I dug up an old Enid Blyton book the other day and read a story to my daughter. Enid Blyton is a famous British children’s writer from the 50s. In the story, a grandfather says to a child who has misbehaved, “You ought to be ashamed of yourself!” Yes, we’ve moved on a little since the 50s, but this message is still very much alive; we are taught to be ashamed of ourselves.
As children, when we did something wrong, we were scolded and made to feel inadequate, defective, and unacceptable, which caused shame. When we are little, we are learning how to be in the world, how to relate to each other. As a child, it’s only natural to make mistakes; it’s natural to be different. But the message, more often than not is, “You ought to be ashamed of yourself!” It’s impossible not to internalize shame.
This negative self-evaluation often has its roots in messages you’ve received from others. For example, when parents, teachers, or society criticized you, they planted in you the seed of shame. We bury it, decide to take it to our graves, then we get on with our lives pretending we are not that bad person. Deep down, we so often believe we are.
When we come into a situation where we can no longer tolerate the issues in our lives, we might seek advice from a therapist or spiritual advisor to face the shame and try to unlearn behaviours that no longer serve us. Some of us have lived with a pervasive feeling of shame for so long that we are unaware of the impact it has on our day-to-day lives.
When we discover we actually are carrying shame, it can be embraced as exciting information! We can then begin the process of letting go of the shame that binds us. Shame will hold you hostage, or rather you will hold yourself hostage, because you believe the early message, “You ought to feel ashamed of yourself.” But how exciting that it was never true! You are only human; we all make mistakes. What if we were free to choose again?
For my entire life I was ashamed of my sexuality. I had grown up around homophobic rhetoric and carried a shameful feeling that somehow, I wasn’t normal. About three years ago I decided to face my shame because it was wreaking havoc in my life. When it got too much, I decided to put it through the Hilarapy process (my own brand of comedy therapy.)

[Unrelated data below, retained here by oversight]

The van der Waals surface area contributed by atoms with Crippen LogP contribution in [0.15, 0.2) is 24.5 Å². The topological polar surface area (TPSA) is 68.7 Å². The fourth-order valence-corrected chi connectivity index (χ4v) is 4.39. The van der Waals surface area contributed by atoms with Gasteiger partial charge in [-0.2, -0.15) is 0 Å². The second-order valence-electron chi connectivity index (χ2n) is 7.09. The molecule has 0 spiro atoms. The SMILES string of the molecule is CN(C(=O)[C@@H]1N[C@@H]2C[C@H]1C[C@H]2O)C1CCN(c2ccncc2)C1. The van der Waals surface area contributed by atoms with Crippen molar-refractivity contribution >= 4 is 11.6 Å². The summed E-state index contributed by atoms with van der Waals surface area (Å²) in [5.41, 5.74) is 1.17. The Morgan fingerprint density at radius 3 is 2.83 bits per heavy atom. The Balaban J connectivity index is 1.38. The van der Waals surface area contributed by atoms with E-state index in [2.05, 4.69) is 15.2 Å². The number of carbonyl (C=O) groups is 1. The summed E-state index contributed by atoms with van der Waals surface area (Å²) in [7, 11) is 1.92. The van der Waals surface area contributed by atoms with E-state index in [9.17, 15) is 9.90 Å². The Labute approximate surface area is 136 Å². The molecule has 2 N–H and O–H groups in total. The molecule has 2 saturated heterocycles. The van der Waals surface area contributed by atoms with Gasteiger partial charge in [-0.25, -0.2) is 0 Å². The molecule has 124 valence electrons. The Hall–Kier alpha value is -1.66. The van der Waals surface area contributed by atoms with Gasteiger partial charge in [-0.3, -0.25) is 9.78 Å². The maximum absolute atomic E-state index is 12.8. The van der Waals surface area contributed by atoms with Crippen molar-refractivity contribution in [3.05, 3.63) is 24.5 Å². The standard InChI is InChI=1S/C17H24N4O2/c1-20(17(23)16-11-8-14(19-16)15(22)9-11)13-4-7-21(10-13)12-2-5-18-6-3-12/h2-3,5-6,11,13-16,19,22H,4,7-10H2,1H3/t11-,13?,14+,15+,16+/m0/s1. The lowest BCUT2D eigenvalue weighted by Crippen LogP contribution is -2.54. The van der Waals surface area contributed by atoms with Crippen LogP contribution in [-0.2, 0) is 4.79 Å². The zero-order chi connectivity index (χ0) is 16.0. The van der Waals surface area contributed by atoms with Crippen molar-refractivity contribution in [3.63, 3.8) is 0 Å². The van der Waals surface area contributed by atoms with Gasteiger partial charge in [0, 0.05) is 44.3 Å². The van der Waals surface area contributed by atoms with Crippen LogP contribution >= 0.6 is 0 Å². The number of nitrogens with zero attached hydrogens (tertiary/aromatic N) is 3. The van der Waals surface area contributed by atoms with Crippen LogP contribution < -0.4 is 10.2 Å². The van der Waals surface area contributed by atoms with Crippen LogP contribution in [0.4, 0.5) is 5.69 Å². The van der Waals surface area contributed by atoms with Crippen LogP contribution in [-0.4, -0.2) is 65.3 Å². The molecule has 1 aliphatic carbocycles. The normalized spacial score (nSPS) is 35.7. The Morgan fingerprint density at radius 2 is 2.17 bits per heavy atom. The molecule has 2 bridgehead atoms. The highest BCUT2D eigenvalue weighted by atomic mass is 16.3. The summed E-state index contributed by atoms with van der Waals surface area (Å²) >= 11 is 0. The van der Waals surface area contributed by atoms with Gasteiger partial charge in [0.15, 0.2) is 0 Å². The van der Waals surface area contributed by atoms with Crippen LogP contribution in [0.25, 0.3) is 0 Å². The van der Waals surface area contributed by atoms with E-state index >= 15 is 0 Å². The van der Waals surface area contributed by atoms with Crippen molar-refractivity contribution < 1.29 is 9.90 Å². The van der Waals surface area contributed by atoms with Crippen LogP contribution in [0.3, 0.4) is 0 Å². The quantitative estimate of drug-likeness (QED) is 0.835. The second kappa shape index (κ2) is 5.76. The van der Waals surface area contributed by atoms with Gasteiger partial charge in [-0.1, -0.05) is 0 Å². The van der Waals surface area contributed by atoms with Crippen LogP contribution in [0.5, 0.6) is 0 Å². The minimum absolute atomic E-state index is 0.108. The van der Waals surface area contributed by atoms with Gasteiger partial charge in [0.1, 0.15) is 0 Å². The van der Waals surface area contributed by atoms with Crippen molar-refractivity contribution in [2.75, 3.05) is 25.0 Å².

I pulled my community in close and using my tools I went headfirst into the depths of my shame. I discovered I was carrying stories that did not serve me. They were false narratives and projections that simply did not hold true in the light of day. I had been internally belittling myself for years. I had ignored it for as long as possible, but there came a day when I could no longer tolerate my internalised homophobia. Through my own tried and tested Hilarapy process I brought it to the stage in my show, [un]expecting. It was truly life changing. I made people laugh and cry and finally I broke the shackles of shame.
It was the best and the hardest thing I ever did. It felt painful when I faced myself. It was hard to sit with the mess I had inside. It took substantial courage to tell the world how full of shame I was being gay. I knew there would be something on the other side for me. Throughout my creative therapeutic journey, I flooded my shame with light, and when I brought it to the stage it transformed into self-acceptance. The feedback I got from others was that it brought light and love to their experience of shame. When we show up and own our experiences, we have the power to create a collective experience of letting go of shame. We all have the power to change our stories.